Madonna/Gaultier inspired corset in Washpapa
Sometimes it’s good to take time out to Express Yourself in new ways and the Washpapa Challenge provided me with an opportunity to try my hand on a fresh test.
Washpapa, the company supplying the vegan-friendly alternative to leather made from washable paper laced with latex, challenged designers/makers/customers to design and make an item of clothing from their versatile and innovative material.
I had to think what I could create from one sheet of Washpapa, so it had to be a small project - but one with wow factor.
How do I Justify My Love for my chosen project?
Well, you might recognise the inspiration behind it. I am a fan of the queen of pop, Madonna, loved the conical-busted corset made for her by Jean Paul Gaultier and have always wanted a piece of clothing sporting those cone-shaped cups.
|Photo source: Google|
Corsets have been made in all kinds of fabrics down the centuries, including leather, but I have not seen one, until now, using this vegan-friendly alternative.
However, I thought that Washpapa would be ideal for this design because the stiffness of the paper would complement the geometrical shape.
And, because the paper’s consistency, you would not need the amount of stiffening required by other fabrics used for corsets.
So I thanked my Lucky Star that the competition organisers liked my proposal and that mine was one of 12 chosen to progress to the next stage - making their garment from the single sheet of Washpapa supplied by the company.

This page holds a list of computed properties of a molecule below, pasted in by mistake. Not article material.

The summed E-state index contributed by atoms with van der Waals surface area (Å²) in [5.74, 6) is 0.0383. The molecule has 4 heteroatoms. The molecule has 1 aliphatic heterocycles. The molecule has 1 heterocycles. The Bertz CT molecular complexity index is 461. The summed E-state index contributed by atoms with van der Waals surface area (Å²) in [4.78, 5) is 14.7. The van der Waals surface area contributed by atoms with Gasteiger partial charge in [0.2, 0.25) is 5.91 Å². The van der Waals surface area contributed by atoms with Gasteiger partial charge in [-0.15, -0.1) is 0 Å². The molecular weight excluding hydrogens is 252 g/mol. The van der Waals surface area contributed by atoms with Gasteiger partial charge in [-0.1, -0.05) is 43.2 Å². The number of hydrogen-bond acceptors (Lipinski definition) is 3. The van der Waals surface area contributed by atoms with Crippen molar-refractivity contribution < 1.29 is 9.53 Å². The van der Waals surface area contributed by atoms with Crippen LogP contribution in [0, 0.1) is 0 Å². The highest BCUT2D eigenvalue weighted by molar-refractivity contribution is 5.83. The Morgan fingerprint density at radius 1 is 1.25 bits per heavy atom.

I have made a corset before - for a college project (you can see it here)- but never with bra cups and obviously not from Washpapa, so I was venturing into uncharted territory.
Using Washpapa, you can’t baste to hold it temporarily in place as the needle would leave permanent holes.
When using the material for my bags, I use double-sided tape, glue or paper clips as a support, as you would do with leather. But this time I could only use paper clips at the beginning while joining corset panels as all the pieces had to be sewn while wet to be more elastic. When work progressed paper clips weren't too useful anymore so everything had to be held in place by steady fingers.
Having to wet the fabric also led to my decision to use nylon boning - well, steel boning might rust!
Those weren’t even the most challenging parts. That came when thinking how to join the cones to the main frame of the corset.
Because I couldn’t pin it or temporarily keep it in place while sewing, I had to sew in a curve. They also had to be symmetrical and I couldn’t afford mistakes, especially with it being the focus of the corset.
So I had to think outside the box. I decided to make the cones separately and attach an inset on the bottom of each and the facing - then stitch them to the corset.
The cones are also padded and quilted to achieve some texture to the outside surface.
The corset was made without busk or zip because of the limited time available and the risk of having to order online so the lacing is the only fastening.
I added peplum to both sides to give it a more dramatic shape and exaggerate the waist.
The corset is a fully functional piece of wardrobe and is lined with a cotton floral printed fabric inspired by Polish folk designs.
I ran out of Red Aged Washpapa and therefore could not make matching briefs, so I went with the softest Washpapa I had in my storeroom - Washpapa Genua, which is double-sided black and grey.
They are bound and have ribbon ties, but they are not lined because it was a quick project for the purpose of the photo-shoot.
Who's that girl striking a pose? Yes, it's me. The easiest and the quickest way to make the corset was to have it fit myself to save time on arranging fittings.
Unfortunately, the hooped t-shirt didn’t arrive in time for my husband and I to pose Madonna-Gaultier style. That’s one for the future.
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